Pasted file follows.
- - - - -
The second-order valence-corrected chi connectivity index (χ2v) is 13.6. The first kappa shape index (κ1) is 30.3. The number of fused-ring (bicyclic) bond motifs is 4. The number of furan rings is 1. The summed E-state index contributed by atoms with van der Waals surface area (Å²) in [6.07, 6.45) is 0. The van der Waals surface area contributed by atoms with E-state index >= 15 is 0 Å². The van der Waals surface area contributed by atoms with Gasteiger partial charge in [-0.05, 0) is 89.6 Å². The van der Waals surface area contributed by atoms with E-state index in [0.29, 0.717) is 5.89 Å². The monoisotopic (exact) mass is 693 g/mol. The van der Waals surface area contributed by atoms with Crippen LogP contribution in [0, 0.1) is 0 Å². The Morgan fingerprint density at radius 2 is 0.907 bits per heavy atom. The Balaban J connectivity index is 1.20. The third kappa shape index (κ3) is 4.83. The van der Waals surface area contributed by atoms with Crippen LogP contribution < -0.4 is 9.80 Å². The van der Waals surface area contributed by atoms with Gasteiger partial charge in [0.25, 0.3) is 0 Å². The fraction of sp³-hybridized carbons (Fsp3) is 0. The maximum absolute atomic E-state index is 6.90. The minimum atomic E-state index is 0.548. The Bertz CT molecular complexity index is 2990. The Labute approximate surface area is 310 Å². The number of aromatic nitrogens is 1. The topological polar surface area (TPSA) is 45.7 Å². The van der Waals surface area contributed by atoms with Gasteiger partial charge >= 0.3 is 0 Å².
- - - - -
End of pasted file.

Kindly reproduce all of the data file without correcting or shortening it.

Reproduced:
The second-order valence-corrected chi connectivity index (χ2v) is 13.6. The first kappa shape index (κ1) is 30.3. The number of fused-ring (bicyclic) bond motifs is 4. The number of furan rings is 1. The summed E-state index contributed by atoms with van der Waals surface area (Å²) in [6.07, 6.45) is 0. The van der Waals surface area contributed by atoms with E-state index >= 15 is 0 Å². The van der Waals surface area contributed by atoms with Gasteiger partial charge in [-0.05, 0) is 89.6 Å². The van der Waals surface area contributed by atoms with E-state index in [0.29, 0.717) is 5.89 Å². The monoisotopic (exact) mass is 693 g/mol. The van der Waals surface area contributed by atoms with Crippen LogP contribution in [0, 0.1) is 0 Å². The Morgan fingerprint density at radius 2 is 0.907 bits per heavy atom. The Balaban J connectivity index is 1.20. The third kappa shape index (κ3) is 4.83. The van der Waals surface area contributed by atoms with Crippen LogP contribution < -0.4 is 9.80 Å². The van der Waals surface area contributed by atoms with Gasteiger partial charge in [0.25, 0.3) is 0 Å². The fraction of sp³-hybridized carbons (Fsp3) is 0. The maximum absolute atomic E-state index is 6.90. The minimum atomic E-state index is 0.548. The Bertz CT molecular complexity index is 2990. The Labute approximate surface area is 310 Å². The number of aromatic nitrogens is 1. The topological polar surface area (TPSA) is 45.7 Å². The van der Waals surface area contributed by atoms with Gasteiger partial charge >= 0.3 is 0 Å².